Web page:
by Derek Royal
Over the past year there have been a number of studies focusing specifically on the formal properties of comics or the ways in which their stories are told. Texts such as Thierry Groensteen’s Comics and Narration (University Press of Mississippi) — reviewed here back in October — and Barbara Postema’s Narrative Structure in Comics (RIT Press) have taken a more narratological or even semiotic approach to their analyses. Yet, while such studies have contributed greatly to our understanding of how comics function, they have nonetheless marginalized the reader as an active participant in the process. Or so posits Karin Kukkonen in her recent study, Contemporary Comics Storytelling (University of Nebraska Press). Hers is a cognitive approach to comics, one that privileges the operations of meaning-making over semiotic study, the pragmatics of reading over text/image systems. As she states clearly in her introduction, “At stake is not a vocabulary or grammar of comics storytelling but rather a pragmatic account of how comics awaken their readers’ imagination” (7). By combining traditional hermeneutics, rhetorical analysis, and plenty of close readings, Kukkonen sets out “not only [to] connect cognitive and humanistic approaches” in her critical analysis, but demonstrates how comics studies can “participate in larger discussions of intertextuality, the scope and nature of mimesis, and questions of ethnics” (8).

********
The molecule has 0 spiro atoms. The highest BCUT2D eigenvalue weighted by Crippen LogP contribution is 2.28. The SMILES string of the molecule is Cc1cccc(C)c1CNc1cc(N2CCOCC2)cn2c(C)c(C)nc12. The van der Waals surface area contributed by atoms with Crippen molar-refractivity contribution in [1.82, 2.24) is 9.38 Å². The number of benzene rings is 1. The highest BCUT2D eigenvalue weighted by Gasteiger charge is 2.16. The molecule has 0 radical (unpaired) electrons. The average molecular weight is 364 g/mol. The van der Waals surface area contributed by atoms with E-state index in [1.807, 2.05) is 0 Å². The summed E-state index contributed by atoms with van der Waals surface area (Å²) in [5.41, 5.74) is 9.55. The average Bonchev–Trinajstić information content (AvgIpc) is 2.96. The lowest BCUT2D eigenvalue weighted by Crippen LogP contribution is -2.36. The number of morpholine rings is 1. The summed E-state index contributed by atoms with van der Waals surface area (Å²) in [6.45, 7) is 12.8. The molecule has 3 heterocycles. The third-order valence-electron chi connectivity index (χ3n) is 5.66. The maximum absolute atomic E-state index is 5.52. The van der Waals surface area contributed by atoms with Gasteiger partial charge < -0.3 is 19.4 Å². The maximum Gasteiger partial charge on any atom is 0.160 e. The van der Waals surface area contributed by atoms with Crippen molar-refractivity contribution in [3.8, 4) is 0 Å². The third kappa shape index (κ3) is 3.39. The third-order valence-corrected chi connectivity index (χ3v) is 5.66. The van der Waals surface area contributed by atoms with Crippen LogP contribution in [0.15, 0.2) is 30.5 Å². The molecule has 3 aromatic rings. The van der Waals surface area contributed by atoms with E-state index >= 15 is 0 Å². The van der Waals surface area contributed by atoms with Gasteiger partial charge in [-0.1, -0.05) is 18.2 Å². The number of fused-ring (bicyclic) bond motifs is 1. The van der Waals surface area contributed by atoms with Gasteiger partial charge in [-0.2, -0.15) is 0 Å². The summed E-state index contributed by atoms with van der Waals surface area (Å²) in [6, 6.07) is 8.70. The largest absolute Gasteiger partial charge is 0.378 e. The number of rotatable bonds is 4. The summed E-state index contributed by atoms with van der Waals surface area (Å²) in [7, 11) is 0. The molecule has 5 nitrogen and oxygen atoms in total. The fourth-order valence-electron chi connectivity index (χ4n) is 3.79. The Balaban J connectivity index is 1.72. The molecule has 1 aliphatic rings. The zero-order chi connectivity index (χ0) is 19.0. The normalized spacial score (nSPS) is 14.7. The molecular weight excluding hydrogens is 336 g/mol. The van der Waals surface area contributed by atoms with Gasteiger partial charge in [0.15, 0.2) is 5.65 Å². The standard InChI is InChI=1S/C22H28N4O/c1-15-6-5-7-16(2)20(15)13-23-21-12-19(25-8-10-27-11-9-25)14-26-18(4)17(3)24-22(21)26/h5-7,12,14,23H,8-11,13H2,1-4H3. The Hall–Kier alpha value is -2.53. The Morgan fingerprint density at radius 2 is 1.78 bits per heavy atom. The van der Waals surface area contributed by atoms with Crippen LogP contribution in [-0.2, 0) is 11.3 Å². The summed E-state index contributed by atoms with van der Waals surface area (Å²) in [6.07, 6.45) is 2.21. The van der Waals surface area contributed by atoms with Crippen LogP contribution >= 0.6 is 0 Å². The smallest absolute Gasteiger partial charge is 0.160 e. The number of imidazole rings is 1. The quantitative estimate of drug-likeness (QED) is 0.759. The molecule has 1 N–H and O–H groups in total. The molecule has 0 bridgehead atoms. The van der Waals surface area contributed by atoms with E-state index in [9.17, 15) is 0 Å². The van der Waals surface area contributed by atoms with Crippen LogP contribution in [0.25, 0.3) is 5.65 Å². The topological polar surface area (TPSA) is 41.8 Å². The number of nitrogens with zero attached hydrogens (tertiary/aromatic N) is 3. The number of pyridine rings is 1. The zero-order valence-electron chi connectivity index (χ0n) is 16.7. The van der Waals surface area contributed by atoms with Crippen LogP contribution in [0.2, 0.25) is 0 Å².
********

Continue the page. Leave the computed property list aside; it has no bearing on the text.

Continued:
Contemporary Comics Storytelling is structured into four sections. The first introduces her understanding of the reading process and how comics can be approached cognitively. Here she builds from Umberto Eco’s semiotic study of Steve Canyon, and then uses the same strip to demonstrate how comics activate various mental processes within the reader. She succinctly encapsulates this in what she calls her “six basic theses on comics storytelling”: that readers pick up clues and make inferences from what they read, that these clues emanate from both text and image, that readers use this information to construct mental models, that these models are built upon the mise en page, that meaning-making is largely a rhetorical process, and that mental models and storyworlds are based on the various intentions readers ascribe to characters (35-36).